David Willetts loves Universities. He tells us that in the opening sentence of his book ‘A University Education’. This will be an important book, I’m sure. It’s also unusual. Willetts is a plausible author, a minister who, despite the extraordinary rancour of the debates about higher education in his four years, left the post generally respected, if not wholly agreed with. Imagine how Jeremy Hunt’s big book of the NHS would go down, or a Liz Truss study of the Judiciary for comparison.
There are reviews already – Nigel Thrift in the THE and Andy Westwood for HEPI for example. This is not going to be a review. I do want to draw people’s attention to Willett’s robust critique of the ‘more will mean worse’ argument. A large part of the book is spent defending why it’s worth going to university, and he takes on Kingsley Amis (and his contemporary followers) firmly. Amis had thought that academic standards were going to be harmed beyond repair as we moved to 5% of the population going to university, now we are close to 50%. Willetts writes:
We can concede something very important to Kingsley Amis, however. Setting aside his anxieties about their effects, he was the first writer to observe one of the great educational and social changes in post-war Britain – the shift from elite to mass higher education. It is a crucial change in the character of the university which is not widely appreciated or understood. When we see photographs of the M1 in the years immediately after it was opened we are amazed at how quiet and empty it looks and perhaps dream of being the solitary driver cruising past Luton in 1960. The M1 was expected to carry 20,000 cars per day and is now taking 140,000 – growth on a similar scale to higher education. But we know there is no going back and that if we were such a solitary driver we would be in a country that was actually very different and deeply impoverished compared with what we all now enjoy (or we would think an epidemic had broken out and nobody had bothered to tell us). We don’t just have more university places and more cars – we also have more TV channels, more foreign travel, more supermarkets, more information, more books, and more films – the shift from elite to mass is one of the features of modern capitalism and we cannot and should not stop it in higher education any more than anywhere else.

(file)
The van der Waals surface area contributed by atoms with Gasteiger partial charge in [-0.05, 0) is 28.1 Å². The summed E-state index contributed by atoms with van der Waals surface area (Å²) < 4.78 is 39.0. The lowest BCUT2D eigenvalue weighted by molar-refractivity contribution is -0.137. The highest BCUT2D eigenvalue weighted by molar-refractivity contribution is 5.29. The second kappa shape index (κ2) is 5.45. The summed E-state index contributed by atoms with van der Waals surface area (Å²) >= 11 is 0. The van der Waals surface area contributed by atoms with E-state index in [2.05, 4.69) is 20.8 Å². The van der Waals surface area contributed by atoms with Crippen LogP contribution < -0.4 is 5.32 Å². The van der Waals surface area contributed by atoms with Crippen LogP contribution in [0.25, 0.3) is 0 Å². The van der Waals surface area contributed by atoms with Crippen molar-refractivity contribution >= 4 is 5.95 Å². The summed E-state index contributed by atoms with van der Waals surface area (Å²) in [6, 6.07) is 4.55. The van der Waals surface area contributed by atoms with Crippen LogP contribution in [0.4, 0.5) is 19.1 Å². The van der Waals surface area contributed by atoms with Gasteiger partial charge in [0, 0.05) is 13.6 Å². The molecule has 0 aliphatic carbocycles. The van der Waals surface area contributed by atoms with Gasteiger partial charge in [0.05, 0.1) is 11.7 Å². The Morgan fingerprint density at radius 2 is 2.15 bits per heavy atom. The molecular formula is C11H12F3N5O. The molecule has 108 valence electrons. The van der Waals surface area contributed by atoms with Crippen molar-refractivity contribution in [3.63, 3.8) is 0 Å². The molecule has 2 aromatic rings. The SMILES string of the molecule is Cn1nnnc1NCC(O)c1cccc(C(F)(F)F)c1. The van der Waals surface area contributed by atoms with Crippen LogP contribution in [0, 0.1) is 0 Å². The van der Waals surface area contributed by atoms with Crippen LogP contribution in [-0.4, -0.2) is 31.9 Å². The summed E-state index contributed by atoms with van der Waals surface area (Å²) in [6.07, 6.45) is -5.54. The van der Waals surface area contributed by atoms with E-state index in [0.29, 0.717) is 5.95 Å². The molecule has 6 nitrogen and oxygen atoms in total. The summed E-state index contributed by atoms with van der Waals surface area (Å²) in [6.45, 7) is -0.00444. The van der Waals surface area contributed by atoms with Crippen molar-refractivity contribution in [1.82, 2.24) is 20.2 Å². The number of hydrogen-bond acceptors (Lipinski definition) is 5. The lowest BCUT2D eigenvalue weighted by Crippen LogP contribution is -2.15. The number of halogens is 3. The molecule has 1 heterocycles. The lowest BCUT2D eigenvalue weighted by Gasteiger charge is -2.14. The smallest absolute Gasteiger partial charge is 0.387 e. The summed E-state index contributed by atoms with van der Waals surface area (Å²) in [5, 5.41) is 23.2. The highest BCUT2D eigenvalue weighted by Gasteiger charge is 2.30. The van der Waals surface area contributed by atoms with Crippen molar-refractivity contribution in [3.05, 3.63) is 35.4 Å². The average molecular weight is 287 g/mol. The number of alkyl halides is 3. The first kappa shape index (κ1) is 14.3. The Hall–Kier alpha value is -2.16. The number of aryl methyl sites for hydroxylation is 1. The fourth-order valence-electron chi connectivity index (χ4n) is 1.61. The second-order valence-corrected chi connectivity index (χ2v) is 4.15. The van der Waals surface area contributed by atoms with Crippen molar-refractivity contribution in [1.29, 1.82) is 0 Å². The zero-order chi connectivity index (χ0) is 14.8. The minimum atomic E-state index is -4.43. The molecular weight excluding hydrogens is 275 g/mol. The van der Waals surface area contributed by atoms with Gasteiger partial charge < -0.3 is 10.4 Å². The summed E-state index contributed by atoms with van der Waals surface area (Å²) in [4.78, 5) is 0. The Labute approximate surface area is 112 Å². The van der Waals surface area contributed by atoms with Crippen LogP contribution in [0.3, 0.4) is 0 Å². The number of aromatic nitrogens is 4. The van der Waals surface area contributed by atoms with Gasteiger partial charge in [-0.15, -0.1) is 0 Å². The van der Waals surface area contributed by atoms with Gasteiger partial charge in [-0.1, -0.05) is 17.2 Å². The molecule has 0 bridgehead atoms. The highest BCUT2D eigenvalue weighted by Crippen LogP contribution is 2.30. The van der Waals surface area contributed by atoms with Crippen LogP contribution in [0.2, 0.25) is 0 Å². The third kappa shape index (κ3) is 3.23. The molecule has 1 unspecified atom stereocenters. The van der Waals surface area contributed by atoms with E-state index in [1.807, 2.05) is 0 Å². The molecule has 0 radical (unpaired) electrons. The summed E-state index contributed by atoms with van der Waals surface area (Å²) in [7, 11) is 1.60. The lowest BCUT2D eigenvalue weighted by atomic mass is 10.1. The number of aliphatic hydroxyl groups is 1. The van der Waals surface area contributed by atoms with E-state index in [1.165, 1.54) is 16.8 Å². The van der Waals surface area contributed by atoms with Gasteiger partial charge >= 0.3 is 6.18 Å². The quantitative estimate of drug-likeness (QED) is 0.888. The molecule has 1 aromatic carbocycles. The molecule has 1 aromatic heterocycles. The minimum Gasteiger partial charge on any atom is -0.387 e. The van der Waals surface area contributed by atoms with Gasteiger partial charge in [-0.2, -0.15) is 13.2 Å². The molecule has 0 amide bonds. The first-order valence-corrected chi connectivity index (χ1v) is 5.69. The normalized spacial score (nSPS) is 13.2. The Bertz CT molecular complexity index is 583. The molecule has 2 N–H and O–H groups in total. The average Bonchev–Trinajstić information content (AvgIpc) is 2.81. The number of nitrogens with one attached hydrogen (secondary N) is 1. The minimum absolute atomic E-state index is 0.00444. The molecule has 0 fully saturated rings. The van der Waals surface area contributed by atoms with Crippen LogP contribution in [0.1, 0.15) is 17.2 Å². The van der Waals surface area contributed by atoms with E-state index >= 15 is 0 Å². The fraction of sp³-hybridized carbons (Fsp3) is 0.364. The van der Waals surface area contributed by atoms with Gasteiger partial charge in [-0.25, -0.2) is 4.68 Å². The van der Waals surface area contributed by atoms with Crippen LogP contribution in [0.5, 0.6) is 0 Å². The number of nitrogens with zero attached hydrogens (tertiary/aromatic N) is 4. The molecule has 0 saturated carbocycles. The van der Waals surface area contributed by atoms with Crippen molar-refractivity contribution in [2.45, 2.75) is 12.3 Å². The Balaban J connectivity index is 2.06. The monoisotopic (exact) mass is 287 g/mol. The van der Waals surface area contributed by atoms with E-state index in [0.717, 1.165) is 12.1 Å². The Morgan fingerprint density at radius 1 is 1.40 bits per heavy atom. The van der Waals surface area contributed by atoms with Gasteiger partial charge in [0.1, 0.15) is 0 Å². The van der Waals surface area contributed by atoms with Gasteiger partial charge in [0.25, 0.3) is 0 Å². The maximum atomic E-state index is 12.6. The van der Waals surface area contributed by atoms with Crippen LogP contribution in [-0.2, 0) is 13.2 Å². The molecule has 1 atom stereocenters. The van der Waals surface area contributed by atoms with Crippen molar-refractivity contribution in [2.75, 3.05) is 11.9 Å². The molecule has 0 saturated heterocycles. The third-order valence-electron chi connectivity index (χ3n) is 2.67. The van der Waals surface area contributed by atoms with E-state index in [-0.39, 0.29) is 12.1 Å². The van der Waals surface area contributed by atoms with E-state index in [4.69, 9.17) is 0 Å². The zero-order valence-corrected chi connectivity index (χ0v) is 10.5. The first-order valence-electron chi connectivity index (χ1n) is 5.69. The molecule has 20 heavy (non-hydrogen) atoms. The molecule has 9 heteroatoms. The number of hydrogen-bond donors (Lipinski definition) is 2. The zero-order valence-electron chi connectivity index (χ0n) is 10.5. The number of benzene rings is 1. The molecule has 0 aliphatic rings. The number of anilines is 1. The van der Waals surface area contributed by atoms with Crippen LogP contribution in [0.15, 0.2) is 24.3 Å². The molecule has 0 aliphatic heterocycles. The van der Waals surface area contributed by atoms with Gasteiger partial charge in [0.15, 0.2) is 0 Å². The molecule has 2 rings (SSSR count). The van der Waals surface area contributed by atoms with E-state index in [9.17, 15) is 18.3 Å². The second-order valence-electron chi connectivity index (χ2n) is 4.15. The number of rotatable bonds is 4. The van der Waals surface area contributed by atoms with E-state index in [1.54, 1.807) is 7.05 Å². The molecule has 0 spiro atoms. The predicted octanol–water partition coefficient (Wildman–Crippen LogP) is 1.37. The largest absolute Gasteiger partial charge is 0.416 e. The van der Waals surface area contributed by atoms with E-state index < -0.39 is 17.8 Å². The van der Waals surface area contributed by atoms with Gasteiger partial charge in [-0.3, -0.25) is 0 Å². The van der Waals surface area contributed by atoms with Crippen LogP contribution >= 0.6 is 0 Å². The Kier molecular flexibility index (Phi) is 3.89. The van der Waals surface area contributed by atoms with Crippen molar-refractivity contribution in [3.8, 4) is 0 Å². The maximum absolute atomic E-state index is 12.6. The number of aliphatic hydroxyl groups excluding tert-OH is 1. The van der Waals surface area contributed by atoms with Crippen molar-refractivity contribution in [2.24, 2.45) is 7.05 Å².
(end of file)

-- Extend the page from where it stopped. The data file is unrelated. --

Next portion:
Willetts, D, 2017, A University Education, Oxford, Oxford University Press pp 143-144
No doubt we will debate many aspects of the book, but let’s remember that David Willetts has set out to defend the move from an elite to an universal higher education system. That alone makes this welcome.